I recently visited Beehive Cheese, a small company that creates artisan cheese in Uintah, Utah, about 30 minutes North of Salt Lake City. I spoke to Katie Johnson, marketing director for the company, and Pat Ford, one of the owners about how Beehive Cheese got its start.
Pat Ford and his brother-in-law, Tim Welsh were tired of the everyday grind of their stressful jobs in real estate and software, so they started talking about owning their own business. After considering a few other ideas, they settled on the crazy notion of creating artisan cheeses, something that hadn’t yet been done in Utah.
Pat and Tim went where anyone who wants to learn about making cheese goes: Utah State University Western Dairy Center. They took a two-week course and spoke to the cheese experts in Logan about their idea. Initially, they were discouraged. There were already several major cheese makers in the Cache valley. Why would Utah need another? But this cheese would be different. Instead of the typical cheddar, monterey jack and mozzarella, Beehive Cheese would produce artisan cheeses with a rubbed rind; something different and new. The folks at Utah State starting warming to the idea and taught Pat and Tim everything they could about making a quality product.
Beehive Cheese opened in 2005 with the cheese that would serve as the base for most other varieties: Promontory. Then they set out to make some distinctly different, unique cheeses.
One day the two owners were kicking around some ideas for new cheeses. They had some 4 oz bags of coffee sitting around and Tim got the idea to add it to the cheese. Pat said, “We did some experiments. One of them was coffee and lavender. Tim put the soothing effects of lavender and combined with the edgy effects of the coffee. It was just a fun, crazy little experiment.” The new variety, “Barely Buzzed” was born. It was an instant hit, garnering a first place ribbon at the American Cheese Society Competition in 2007. And again in 2008. And yet again in 2009 and 2011.
Jamie Forrest, food reviewer and cheese aficionado on the website, Serious Eats, had this to say about Beehive Cheese’s Barely Buzzed: “As I bit down through the cheese, the bitter nuttiness of the espresso and the caramel sweetness of the cheddar-style cheese made me realize this is a match made in some really quirky and hip corner of heaven.” The success of “Barely Buzzed” put Beehive Cheese on the map, and the buyers for Whole Foods and Central Market noticed. Beehive Cheese is now distributed throughout the country and has gone on to win 17 major awards.
Other award-winning cheeses include Apple Walnut Smoked, Big John’s Cajun, SeaHive and Full Moon. Two new cheese are slated for introduction in the next year: Ipanema, a cocoa bean and butter-rubbed rind cheese, will be released for exclusive sale during the Christmas holiday at Whole Foods. And BeeChive, with a distinctive bright-green rind, will be released for St. Patrick’s Day in 2013.
Beehive Cheese is a family affair: of the 15 employees, 8 are family. Tim’s and Pat’s kids work at the creamery during the summer and school breaks, and Pat’s wife ran the shipping department for the company for several years. Family provided loans for the startup of the company and Pat told me that his mom has always been a great source of support and a big influence on the success of the business.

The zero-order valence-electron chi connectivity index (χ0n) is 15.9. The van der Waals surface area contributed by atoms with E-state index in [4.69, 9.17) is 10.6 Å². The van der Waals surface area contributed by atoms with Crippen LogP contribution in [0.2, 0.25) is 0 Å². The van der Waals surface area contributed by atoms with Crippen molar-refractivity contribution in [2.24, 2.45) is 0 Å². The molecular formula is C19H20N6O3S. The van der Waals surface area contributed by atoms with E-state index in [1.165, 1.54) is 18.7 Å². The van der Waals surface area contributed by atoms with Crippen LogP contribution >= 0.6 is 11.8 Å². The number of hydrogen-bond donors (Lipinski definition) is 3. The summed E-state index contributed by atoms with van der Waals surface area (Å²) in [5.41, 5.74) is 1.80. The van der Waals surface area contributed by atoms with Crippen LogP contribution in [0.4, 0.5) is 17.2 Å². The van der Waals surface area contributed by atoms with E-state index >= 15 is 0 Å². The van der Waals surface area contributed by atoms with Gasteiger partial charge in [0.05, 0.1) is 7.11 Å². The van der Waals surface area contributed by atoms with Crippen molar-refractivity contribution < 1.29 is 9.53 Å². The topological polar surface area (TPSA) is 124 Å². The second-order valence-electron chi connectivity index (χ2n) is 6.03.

Employees that aren’t technically family might as well be: turnover is rare and everyone in the company meets to discuss new ideas for cheeses, and to taste and judge prospective new products.
I asked Pat about the difficulties of the early days at Beehive Cheese. “We worked seven days a week in the beginning. We participated in five farmer’s markets every week. We would make cheese from 4:00 in the morning to 10:00 at night. Tim would stay until midnight and do the books. We both worked our butts off . . . but it paid off.”
Pat gave me two pieces of advice to pass on to people who are thinking about opening their own businesses. The first piece of advice was financial. He said, “Have twice as much money in the bank as you think you’ll need. You’re always growing.”
The second piece of advice was about customer service. Pat said, “We always err on the side of the customer. Even if we lose money, it’s just one little box of cheese, it’s not going to ruin us.” Connecting with customers continues to be important for Beehive Cheese. The company sells its cheese at farmer’s markets in Utah and also supports community events. Beehive Cheese is a sponsor of the Red Butte Garden’s Summer Concert Series, and they show up occasionally to hand out free samples to concert-goers as they wait in line.
The company is very involved in supporting local arts and music events and the owners are still heavily involved in the business’ day-to-day operations. Katie told me, “Pat and Tim answer the phones. We don’t have some automated phone system. The owners talk directly to customers. People love that they’re so accessible.”